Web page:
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The professor who changed his branch of science

Despite being Professor Emeritus, John Birks has no plans of slowing down. He hopes to continue his research activities for many years.

Professor John Birks

Professor John Birks
STILL GOING STRONG: Both science and scientists have to move on and adapt, says Professor John Birks.
Photo:
Jens Helleland Ådnanes, University of Bergen

“I so enjoy what I am doing. I greatly enjoy my contact with young students and younger researchers. I do not work as hard as I used to, but I still have several ambitions”, says John Birks, professor emeritus at the Department of Biology.

Birks has specialised in pollen analysis, vegetational history, and quantitative palaeoecology. His PhD degree is from the University of Cambridge.

He and his wife Hilary Helen Birks both came to Bergen in 1985. Hilary is also a distinguished researcher in the field of palaeoecology and climate research.

An international scientist

“One of the main reasons that we moved to Bergen was, in Britain, my wife would never be able to follow her scientific career, something she was able to do in Norway. We decided a change of scene would be good for us, and have had no regrets at all,” Birks says.

Throughout his career, Birks has maintained close contact with British researchers. He has also cooperated closely with his wife, a cooperation he describes as wonderful.

“I am very fortunate to have common interests with my wife: she enjoys her science as much as I do. We have had no problems working together, though she sometimes thinks I work too much. And I sometimes think she works too much,” the Professor says.

Reconstructing past ecosystems

Birks is a professor in quantitative paleoecology, using data from fossils to reconstruct quantitatively the ecosystems of the past. He is among the first in the world to use numerical methods in pollen analysis.

He has also investigated plant tolerances in different types of past climates, creating climate simulations. Some of the simulations dated back 12,000 years, and have shone a light on how ecosystems varied in the past and how they may change in the future.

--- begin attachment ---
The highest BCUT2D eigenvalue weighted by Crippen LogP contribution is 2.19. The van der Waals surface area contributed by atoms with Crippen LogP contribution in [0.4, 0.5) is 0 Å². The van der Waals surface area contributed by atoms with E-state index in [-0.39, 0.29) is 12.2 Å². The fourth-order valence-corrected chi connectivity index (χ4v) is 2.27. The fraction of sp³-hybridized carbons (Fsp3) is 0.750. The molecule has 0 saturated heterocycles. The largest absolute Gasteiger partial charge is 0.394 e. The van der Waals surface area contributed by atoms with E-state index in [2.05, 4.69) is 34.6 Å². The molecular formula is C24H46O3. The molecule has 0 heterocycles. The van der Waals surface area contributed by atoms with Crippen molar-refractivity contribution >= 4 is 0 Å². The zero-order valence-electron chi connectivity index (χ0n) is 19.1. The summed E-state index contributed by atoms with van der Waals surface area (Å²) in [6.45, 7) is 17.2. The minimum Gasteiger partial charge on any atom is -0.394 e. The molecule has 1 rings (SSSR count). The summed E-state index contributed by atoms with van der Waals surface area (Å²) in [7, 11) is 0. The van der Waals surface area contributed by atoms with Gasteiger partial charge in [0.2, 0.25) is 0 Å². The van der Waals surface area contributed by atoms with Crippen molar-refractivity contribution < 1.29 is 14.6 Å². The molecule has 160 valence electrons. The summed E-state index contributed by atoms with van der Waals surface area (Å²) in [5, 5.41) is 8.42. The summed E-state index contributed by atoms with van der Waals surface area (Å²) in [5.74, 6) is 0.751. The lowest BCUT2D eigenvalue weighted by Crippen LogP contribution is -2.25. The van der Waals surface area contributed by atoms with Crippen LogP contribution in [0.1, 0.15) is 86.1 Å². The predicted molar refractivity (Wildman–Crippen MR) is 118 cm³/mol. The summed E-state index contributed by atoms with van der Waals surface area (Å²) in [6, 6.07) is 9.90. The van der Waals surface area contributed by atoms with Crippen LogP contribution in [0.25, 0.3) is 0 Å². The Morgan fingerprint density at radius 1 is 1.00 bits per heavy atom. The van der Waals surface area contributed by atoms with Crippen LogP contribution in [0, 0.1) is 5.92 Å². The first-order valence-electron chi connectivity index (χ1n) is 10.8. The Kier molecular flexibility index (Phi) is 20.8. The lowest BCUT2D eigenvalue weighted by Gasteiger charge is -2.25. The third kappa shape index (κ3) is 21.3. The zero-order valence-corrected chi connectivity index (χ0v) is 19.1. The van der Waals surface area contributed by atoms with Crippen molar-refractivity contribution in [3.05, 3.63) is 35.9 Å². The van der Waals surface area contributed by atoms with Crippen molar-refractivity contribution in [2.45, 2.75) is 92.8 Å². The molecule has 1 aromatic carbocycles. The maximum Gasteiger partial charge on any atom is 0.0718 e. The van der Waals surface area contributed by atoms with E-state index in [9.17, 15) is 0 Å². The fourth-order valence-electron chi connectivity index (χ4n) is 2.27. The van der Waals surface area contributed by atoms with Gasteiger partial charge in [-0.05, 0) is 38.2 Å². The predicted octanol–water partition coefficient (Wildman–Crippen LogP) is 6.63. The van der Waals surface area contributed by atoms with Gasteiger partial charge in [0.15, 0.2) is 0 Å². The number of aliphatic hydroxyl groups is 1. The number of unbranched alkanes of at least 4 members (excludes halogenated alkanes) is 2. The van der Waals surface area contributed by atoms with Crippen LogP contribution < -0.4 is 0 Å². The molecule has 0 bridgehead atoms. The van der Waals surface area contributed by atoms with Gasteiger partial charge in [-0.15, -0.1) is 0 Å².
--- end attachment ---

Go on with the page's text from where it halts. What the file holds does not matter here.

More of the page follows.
In 2015, participants from several countries attended his anniversary seminar in Bergen, as well as contributing to a special issue of the scientific journal The Holocene, entitled ‘At the frontiers of palaeoecology: A special issue to honour H. John B. Birks’.

In 2012, he was presented with a Lifetime Achievement Award in Palaeolimnology, and was lauded for transforming the branch of science in the 1980s. 

"The techniques he introduced have now become standard in probably every palaeolimnology laboratory in the world. It is hard to fully appreciate John’s legacy in this regard, except to say that his contributions and influence were enormous," Biologist John Smol said at the presentation.

The dynamic of science

He says to be respected by his peers is one of his greatest moments as a researcher thus far.

“On a more mundane level, I realise that I have contributed in changing my branch of science from a descriptive subject towards a quantitative and analytical subject. In my fifty years as a researcher there has been a major shift in the science of palaeocology.”

His advice for younger researchers is to do everything as well as they possibly can.

“Do not worry that something you did earlier is being criticized, changed or overtaken. I sometimes read something I worked on in the 60s, and just go “ugh”. We never like to be proven wrong, but science has to move on. That is science; dynamic!”